(1) PROHIBITED USE OF REMS TO RESTRICTACCESS.—With respect to a REMS product, no aspect of a risk evaluation and mitigation strategy under section 505–1 shall prohibit or restrict, or be construed or applied to prohibit or restrict, the supply of such REMS product to an eligible product developer for development and testing purposes, at commercially reasonable, market-based prices, from the REMS product’s license holder or from any wholesaler or specialty distributor authorized by the license holder to commercially distribute or sell the REMS product.
(2) SINGLE, SHARED SYSTEM OF ELEMENTS TO ASSURE SAFE USE.—With respect to a REMS product, no license holder shall take any step that impedes—
(A) the prompt development of a single, shared system of elements to assure safe use under section 505–1; or
(B) the entry on commercially reasonable terms of an eligible product developer into a previously approved system of elements to assure safe use.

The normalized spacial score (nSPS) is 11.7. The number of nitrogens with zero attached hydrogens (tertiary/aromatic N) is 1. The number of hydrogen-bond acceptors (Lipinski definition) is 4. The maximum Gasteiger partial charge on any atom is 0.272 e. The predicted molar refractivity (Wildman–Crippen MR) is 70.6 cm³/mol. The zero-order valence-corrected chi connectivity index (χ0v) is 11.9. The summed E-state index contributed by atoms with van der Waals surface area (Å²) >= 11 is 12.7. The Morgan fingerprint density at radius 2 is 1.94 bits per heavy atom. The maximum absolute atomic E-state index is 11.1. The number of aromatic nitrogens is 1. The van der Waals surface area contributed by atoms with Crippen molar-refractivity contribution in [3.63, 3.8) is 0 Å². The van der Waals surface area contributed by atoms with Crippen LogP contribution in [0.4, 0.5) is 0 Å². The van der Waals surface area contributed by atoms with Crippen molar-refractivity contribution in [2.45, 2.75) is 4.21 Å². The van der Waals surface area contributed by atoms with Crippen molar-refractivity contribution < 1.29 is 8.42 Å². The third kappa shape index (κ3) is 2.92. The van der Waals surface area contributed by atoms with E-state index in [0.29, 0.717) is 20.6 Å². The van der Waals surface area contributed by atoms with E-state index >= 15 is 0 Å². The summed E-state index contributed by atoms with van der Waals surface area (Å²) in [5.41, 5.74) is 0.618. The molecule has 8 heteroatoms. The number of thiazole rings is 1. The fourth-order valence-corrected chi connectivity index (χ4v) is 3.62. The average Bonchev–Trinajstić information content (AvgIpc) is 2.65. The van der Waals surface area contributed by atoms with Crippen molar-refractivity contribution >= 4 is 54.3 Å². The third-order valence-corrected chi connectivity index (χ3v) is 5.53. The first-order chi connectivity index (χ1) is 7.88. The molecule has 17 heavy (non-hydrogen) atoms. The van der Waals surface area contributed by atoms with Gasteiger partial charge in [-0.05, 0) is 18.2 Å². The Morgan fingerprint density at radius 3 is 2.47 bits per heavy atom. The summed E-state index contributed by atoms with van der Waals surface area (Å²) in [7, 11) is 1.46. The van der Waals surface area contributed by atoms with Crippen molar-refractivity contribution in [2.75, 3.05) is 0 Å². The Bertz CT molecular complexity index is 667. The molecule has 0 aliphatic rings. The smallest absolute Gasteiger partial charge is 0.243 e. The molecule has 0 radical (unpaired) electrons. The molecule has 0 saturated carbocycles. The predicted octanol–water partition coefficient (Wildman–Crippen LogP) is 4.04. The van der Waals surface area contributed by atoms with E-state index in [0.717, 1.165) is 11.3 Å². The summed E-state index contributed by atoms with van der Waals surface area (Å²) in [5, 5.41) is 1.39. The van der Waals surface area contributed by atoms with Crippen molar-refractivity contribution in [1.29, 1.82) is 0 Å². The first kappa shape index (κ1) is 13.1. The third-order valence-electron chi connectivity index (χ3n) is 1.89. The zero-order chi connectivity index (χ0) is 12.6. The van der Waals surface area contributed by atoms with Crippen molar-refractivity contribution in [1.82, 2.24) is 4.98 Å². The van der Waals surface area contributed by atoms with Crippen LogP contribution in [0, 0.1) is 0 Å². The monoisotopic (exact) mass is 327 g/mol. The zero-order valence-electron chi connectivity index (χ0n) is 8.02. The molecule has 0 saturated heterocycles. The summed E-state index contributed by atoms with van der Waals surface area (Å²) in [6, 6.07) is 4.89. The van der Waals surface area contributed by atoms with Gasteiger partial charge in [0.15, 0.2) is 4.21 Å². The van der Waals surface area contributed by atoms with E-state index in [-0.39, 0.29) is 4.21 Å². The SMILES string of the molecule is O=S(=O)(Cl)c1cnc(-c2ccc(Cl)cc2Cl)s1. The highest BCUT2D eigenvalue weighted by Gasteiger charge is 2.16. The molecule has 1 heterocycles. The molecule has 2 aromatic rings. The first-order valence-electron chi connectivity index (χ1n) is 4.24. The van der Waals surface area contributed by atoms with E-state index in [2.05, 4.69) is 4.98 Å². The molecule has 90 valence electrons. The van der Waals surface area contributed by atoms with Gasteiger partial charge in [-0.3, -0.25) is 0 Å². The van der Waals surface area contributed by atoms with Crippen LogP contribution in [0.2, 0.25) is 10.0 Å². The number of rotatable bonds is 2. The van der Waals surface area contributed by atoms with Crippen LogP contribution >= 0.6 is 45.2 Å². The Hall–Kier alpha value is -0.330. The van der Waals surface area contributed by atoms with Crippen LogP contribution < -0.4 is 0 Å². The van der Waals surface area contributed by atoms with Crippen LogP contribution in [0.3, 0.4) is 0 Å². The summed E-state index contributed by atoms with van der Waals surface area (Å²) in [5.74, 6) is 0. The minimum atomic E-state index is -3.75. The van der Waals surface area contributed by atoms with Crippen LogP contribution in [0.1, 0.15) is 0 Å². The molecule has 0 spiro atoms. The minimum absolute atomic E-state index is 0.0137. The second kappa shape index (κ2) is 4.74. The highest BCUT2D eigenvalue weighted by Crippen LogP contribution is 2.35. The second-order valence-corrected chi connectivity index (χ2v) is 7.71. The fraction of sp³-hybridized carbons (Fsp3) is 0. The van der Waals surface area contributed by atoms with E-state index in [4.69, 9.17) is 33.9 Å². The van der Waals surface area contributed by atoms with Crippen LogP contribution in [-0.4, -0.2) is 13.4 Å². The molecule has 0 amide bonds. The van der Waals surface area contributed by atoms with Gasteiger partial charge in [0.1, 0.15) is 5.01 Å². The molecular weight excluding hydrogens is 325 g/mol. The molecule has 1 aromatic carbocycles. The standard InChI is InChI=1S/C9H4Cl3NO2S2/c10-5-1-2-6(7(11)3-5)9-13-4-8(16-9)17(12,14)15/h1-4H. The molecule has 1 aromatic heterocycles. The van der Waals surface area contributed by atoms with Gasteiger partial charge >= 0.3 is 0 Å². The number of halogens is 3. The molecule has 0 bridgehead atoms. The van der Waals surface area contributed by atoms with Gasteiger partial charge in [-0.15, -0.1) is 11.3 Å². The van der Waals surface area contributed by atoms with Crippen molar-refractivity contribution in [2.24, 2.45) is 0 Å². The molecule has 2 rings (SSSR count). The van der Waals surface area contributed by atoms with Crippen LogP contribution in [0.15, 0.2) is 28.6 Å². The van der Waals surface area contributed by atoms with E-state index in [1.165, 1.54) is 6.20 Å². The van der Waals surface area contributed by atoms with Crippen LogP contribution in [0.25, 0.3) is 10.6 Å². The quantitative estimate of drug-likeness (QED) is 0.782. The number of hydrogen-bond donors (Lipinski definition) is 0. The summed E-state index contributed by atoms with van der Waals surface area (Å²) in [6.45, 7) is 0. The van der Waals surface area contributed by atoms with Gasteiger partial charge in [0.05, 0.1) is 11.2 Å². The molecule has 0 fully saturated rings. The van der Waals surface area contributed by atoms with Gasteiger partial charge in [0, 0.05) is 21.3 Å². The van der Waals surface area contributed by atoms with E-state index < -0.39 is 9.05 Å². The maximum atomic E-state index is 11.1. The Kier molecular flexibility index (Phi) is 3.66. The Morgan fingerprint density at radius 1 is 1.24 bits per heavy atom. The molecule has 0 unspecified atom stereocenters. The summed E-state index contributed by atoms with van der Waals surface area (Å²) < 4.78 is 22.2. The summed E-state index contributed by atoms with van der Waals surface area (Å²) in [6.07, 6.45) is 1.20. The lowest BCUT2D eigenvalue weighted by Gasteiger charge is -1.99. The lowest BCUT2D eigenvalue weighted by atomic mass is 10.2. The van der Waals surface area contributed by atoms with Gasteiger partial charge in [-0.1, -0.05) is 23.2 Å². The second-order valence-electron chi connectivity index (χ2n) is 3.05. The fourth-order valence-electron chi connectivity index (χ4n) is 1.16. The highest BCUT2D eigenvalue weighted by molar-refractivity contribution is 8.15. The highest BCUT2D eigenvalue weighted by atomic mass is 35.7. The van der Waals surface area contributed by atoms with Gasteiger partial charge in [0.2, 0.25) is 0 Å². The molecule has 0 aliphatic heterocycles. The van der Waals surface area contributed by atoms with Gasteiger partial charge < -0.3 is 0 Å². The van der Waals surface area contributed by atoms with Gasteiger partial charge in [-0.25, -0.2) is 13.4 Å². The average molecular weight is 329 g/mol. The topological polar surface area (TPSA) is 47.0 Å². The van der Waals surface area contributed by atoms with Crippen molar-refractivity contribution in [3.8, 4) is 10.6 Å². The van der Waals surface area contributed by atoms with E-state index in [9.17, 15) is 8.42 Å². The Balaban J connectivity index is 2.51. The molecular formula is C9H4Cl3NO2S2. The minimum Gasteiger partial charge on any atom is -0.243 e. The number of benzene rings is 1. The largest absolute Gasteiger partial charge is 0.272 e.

(e) PROCEDURES FOR OBTAINING ACCESS TO COVERED PRODUCTS.—
(1) COMPETITIVE ACCESS.—Notwithstanding any other provision of law, in the case of an eligible product developer that has an authorization to obtain a covered product in effect . . . , no license holder shall adopt, impose, or enforce any other condition relating to the sale, resale, or distribution of such covered product that interferes with or restricts access to reasonable quantities of the covered product by the eligible product developer for development and testing purposes, at commercially reasonable, market-based prices, from the license holder or from any wholesaler or specialty distributor authorized by the license holder to commercially distribute or sell the covered product, unless the license holder generally adopts, imposes, or enforces lawful conditions relating to the sale, resale, or distribution of a covered product, with respect to other buyers of the covered product.